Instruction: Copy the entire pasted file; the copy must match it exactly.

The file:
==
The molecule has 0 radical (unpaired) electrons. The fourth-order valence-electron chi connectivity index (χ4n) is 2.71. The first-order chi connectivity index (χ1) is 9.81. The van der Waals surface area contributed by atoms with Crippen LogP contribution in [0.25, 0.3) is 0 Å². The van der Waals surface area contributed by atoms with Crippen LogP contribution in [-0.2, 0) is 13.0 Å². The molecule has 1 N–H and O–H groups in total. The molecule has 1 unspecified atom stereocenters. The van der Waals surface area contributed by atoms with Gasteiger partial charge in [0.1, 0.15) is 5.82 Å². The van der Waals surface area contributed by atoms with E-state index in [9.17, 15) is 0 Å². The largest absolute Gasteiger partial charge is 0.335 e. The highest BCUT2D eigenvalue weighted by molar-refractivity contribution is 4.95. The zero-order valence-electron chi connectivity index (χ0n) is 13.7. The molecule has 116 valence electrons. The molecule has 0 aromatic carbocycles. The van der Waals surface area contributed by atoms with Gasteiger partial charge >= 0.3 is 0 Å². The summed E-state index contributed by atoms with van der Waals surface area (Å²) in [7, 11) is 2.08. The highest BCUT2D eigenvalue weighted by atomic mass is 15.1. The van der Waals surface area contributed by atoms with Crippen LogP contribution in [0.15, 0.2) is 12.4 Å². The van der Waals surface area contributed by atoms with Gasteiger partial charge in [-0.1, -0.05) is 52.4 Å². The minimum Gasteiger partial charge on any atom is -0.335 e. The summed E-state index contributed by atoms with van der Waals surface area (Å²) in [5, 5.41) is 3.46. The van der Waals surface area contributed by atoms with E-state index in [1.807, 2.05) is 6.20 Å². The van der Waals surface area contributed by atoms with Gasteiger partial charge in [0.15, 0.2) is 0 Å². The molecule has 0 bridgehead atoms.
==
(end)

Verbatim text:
The molecule has 0 radical (unpaired) electrons. The fourth-order valence-electron chi connectivity index (χ4n) is 2.71. The first-order chi connectivity index (χ1) is 9.81. The van der Waals surface area contributed by atoms with Crippen LogP contribution in [0.25, 0.3) is 0 Å². The van der Waals surface area contributed by atoms with Crippen LogP contribution in [-0.2, 0) is 13.0 Å². The molecule has 1 N–H and O–H groups in total. The molecule has 1 unspecified atom stereocenters. The van der Waals surface area contributed by atoms with Gasteiger partial charge in [0.1, 0.15) is 5.82 Å². The van der Waals surface area contributed by atoms with E-state index in [9.17, 15) is 0 Å². The largest absolute Gasteiger partial charge is 0.335 e. The highest BCUT2D eigenvalue weighted by molar-refractivity contribution is 4.95. The zero-order valence-electron chi connectivity index (χ0n) is 13.7. The molecule has 116 valence electrons. The molecule has 0 aromatic carbocycles. The van der Waals surface area contributed by atoms with Gasteiger partial charge >= 0.3 is 0 Å². The summed E-state index contributed by atoms with van der Waals surface area (Å²) in [7, 11) is 2.08. The highest BCUT2D eigenvalue weighted by atomic mass is 15.1. The van der Waals surface area contributed by atoms with Crippen LogP contribution in [0.15, 0.2) is 12.4 Å². The van der Waals surface area contributed by atoms with Gasteiger partial charge in [-0.1, -0.05) is 52.4 Å². The minimum Gasteiger partial charge on any atom is -0.335 e. The summed E-state index contributed by atoms with van der Waals surface area (Å²) in [5, 5.41) is 3.46. The van der Waals surface area contributed by atoms with E-state index in [1.807, 2.05) is 6.20 Å². The van der Waals surface area contributed by atoms with Gasteiger partial charge in [0.15, 0.2) is 0 Å². The molecule has 0 bridgehead atoms.